TUG Pharmacy Robot: Delivering Meds and More
Forget the days of running medication between the hospital pharmacy and other departments. Now there’s technology for that. Call it TUG. With the building’s blueprints uploaded and WiFi engaged, the autonomous mobile robot navigates the halls of St. Elizabeth Hospital in Ft. Thomas, communicating with elevators and doors along the way. A touch screen panel is used for transport requests and biometric fingerprint security technology ensures all medications end up in the right hands. TUG can also be used to haul linen, food carts, garbage, and lab samples. The bot is used during all hospital shifts, taking rests to charge at its dock between its more than 17 daily deliveries. And it also provides some light-hearted entertainment for unsuspecting guests: “We often see patients snapping photos of the robot as it’s driving around,” says pharmacy supervisor R.J. Frey. “They’re usually quite impressed.”
Neuroswitch: Signaling Muscles to Communicate
For centuries, people suffering from debilitating disabilities—such as ALS and cerebral palsy—have been cut off from the world. How do you thrive in society when you can’t use all of your limbs or even speak? Joysticks or eye sensors connected to machines can help, but what happens when disabilities progress past the point of using those tools? Enter NeuroSwitch, an assistive technology produced in Milford by Control Bionics. NeuroSwitch can pick up faint electrical signals from muscles—even when those muscles are weak to the point of paralysis. A system of digital code then translates those signals into computer commands, using them for text-to-speech features, turning on lights around the house, even surfing the web. Stephen Hawking helped test the system, and it’s been wildly successful for users.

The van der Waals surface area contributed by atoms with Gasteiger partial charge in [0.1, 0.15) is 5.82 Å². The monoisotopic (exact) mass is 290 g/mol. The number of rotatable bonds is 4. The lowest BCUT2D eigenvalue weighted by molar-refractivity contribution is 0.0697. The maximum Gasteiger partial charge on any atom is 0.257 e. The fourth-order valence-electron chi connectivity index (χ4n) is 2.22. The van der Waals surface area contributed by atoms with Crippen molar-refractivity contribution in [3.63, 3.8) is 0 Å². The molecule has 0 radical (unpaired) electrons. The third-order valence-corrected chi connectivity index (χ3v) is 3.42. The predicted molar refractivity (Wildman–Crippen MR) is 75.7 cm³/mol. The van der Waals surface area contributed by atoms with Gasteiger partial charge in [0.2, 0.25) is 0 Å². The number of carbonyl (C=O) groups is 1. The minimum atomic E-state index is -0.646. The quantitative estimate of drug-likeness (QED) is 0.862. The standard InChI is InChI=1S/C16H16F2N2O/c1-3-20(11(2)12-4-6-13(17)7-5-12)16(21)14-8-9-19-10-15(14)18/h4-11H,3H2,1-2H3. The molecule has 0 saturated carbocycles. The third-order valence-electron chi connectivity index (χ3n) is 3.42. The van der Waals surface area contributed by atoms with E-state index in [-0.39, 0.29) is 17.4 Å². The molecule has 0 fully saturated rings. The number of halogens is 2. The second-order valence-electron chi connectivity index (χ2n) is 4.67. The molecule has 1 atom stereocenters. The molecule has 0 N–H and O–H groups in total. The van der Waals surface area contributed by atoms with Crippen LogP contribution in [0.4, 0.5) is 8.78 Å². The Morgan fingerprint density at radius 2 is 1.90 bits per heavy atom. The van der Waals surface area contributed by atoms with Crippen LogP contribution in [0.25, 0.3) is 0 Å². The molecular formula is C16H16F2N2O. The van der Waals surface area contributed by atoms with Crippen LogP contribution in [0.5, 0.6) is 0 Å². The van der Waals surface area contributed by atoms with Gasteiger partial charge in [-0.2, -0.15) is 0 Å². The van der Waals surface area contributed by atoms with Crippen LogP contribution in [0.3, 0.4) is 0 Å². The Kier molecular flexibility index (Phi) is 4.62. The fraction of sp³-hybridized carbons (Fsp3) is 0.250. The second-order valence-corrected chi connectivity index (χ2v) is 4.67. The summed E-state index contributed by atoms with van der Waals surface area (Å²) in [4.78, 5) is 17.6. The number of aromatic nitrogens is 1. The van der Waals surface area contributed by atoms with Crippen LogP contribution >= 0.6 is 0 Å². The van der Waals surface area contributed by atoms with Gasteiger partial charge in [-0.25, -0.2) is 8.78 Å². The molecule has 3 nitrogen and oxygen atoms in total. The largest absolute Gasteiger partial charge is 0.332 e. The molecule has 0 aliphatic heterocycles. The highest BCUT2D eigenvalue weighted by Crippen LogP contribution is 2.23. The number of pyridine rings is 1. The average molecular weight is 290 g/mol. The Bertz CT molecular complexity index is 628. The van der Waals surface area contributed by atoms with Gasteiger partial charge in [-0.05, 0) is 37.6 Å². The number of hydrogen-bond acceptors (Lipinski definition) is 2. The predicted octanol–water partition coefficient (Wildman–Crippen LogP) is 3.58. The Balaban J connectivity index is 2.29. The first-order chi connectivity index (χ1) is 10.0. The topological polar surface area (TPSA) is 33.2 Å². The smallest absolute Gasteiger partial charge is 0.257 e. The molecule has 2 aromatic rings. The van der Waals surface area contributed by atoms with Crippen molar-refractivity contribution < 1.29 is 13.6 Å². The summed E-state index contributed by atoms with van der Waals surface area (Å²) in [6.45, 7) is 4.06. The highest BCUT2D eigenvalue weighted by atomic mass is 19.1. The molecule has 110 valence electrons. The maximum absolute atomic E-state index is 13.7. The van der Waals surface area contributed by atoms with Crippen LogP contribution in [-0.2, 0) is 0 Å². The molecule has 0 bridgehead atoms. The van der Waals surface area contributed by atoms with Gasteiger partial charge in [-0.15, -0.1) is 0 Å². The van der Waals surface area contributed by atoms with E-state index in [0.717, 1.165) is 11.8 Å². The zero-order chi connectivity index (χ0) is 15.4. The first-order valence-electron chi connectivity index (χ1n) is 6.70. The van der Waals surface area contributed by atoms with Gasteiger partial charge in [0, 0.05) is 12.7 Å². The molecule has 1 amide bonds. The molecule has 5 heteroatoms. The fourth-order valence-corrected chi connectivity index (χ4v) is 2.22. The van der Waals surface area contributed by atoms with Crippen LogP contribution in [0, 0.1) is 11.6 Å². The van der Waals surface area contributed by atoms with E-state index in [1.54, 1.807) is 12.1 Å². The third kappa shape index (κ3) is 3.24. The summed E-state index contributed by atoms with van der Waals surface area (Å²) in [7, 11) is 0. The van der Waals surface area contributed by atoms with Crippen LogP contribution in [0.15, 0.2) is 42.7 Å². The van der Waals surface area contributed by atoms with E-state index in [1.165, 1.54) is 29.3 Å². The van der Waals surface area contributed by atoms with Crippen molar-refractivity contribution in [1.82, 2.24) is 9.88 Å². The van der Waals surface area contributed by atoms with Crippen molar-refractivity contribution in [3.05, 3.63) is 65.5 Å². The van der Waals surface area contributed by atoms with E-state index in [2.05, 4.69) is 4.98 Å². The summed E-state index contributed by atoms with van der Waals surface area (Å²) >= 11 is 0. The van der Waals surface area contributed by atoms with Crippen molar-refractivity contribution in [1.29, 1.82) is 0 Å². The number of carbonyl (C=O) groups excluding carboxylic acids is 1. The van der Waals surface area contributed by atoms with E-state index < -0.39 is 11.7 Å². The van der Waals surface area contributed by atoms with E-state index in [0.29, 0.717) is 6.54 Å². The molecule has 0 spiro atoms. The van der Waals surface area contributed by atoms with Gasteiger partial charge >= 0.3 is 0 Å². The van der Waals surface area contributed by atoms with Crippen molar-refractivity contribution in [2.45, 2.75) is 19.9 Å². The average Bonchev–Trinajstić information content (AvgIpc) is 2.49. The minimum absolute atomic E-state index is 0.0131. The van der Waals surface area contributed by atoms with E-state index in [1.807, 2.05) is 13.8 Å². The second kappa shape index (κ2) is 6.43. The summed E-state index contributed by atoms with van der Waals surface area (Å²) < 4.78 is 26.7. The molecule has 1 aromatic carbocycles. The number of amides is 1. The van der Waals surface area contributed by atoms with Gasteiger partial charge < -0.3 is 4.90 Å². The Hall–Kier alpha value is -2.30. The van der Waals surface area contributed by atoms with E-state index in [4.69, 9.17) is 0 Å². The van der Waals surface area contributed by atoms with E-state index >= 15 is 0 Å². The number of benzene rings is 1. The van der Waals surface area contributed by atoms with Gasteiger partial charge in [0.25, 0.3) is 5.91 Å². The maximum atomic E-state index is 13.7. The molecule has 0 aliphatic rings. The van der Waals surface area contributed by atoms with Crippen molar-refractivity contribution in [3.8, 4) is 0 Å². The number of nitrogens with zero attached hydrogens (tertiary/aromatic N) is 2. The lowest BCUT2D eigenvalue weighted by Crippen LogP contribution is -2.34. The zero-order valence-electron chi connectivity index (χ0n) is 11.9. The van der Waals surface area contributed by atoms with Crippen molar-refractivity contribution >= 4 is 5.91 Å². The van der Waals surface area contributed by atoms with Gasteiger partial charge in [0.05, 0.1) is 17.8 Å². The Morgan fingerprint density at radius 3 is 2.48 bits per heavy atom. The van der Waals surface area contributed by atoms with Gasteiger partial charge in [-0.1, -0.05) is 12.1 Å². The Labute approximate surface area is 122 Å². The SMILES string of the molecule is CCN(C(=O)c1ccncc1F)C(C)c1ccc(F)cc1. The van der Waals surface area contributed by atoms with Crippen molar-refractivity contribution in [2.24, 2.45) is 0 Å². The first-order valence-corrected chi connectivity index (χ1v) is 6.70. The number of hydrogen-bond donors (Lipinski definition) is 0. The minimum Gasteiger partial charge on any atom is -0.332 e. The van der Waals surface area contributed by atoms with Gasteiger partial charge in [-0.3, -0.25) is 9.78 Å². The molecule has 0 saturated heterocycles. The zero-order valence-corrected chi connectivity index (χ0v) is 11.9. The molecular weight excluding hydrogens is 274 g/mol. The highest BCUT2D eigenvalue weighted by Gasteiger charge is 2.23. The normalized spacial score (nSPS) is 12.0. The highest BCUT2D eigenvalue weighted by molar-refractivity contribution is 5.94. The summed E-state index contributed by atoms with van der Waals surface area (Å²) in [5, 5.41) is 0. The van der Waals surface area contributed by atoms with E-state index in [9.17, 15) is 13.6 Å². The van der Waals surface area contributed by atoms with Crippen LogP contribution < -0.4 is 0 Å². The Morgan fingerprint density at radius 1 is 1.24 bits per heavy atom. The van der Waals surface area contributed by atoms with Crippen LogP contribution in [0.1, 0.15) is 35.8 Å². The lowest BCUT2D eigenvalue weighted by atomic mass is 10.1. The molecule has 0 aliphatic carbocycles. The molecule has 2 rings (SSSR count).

VGO Robot: Making Virtual House Calls
The doctor is now always in at Episcopal Retirement Homes. That’s because the doctor is actually a four-foot, two-wheeled robot brought in last year as a way to connect community members with health workers in the comfort of their very own living rooms. The robot wheels about the community wherever WiFi is available and uses audio and visuals to connect doctors with patients remotely. The bot reduces the need for transporting community members and allows for convenient, around-the-clock communication. “At first folks are leery,” says Laura Lamb, executive vice president of Episcopal Retirement Homes. “Once they interact a bit with the VGo, they are much more comfortable. We think this is a critical element of the future of healthcare.”
Illustrations by Peter Hoey